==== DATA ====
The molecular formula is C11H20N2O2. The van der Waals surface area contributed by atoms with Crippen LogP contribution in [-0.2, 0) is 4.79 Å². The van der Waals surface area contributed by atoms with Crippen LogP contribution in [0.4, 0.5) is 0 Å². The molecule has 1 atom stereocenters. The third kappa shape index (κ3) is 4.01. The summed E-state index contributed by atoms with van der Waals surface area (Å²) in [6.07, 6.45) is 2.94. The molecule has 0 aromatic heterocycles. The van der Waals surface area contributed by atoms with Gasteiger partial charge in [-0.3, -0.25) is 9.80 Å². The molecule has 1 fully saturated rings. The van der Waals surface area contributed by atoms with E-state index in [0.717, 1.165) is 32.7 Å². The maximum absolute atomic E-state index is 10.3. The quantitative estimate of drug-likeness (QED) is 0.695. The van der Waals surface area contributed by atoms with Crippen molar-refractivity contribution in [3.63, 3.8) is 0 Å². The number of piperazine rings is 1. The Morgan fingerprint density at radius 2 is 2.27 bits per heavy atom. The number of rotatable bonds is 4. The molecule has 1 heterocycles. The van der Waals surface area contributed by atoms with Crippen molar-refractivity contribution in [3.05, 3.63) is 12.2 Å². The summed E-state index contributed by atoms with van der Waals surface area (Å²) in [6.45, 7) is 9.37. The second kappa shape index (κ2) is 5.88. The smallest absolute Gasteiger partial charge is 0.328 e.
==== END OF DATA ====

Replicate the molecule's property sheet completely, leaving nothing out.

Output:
The molecular formula is C11H20N2O2. The van der Waals surface area contributed by atoms with Crippen LogP contribution in [-0.2, 0) is 4.79 Å². The van der Waals surface area contributed by atoms with Crippen LogP contribution in [0.4, 0.5) is 0 Å². The molecule has 1 atom stereocenters. The third kappa shape index (κ3) is 4.01. The summed E-state index contributed by atoms with van der Waals surface area (Å²) in [6.07, 6.45) is 2.94. The molecule has 0 aromatic heterocycles. The van der Waals surface area contributed by atoms with Gasteiger partial charge in [-0.3, -0.25) is 9.80 Å². The molecule has 1 fully saturated rings. The van der Waals surface area contributed by atoms with E-state index in [0.717, 1.165) is 32.7 Å². The maximum absolute atomic E-state index is 10.3. The quantitative estimate of drug-likeness (QED) is 0.695. The van der Waals surface area contributed by atoms with Crippen molar-refractivity contribution in [3.63, 3.8) is 0 Å². The number of piperazine rings is 1. The Morgan fingerprint density at radius 2 is 2.27 bits per heavy atom. The number of rotatable bonds is 4. The molecule has 1 heterocycles. The van der Waals surface area contributed by atoms with Crippen molar-refractivity contribution in [3.05, 3.63) is 12.2 Å². The summed E-state index contributed by atoms with van der Waals surface area (Å²) in [6.45, 7) is 9.37. The second kappa shape index (κ2) is 5.88. The smallest absolute Gasteiger partial charge is 0.328 e.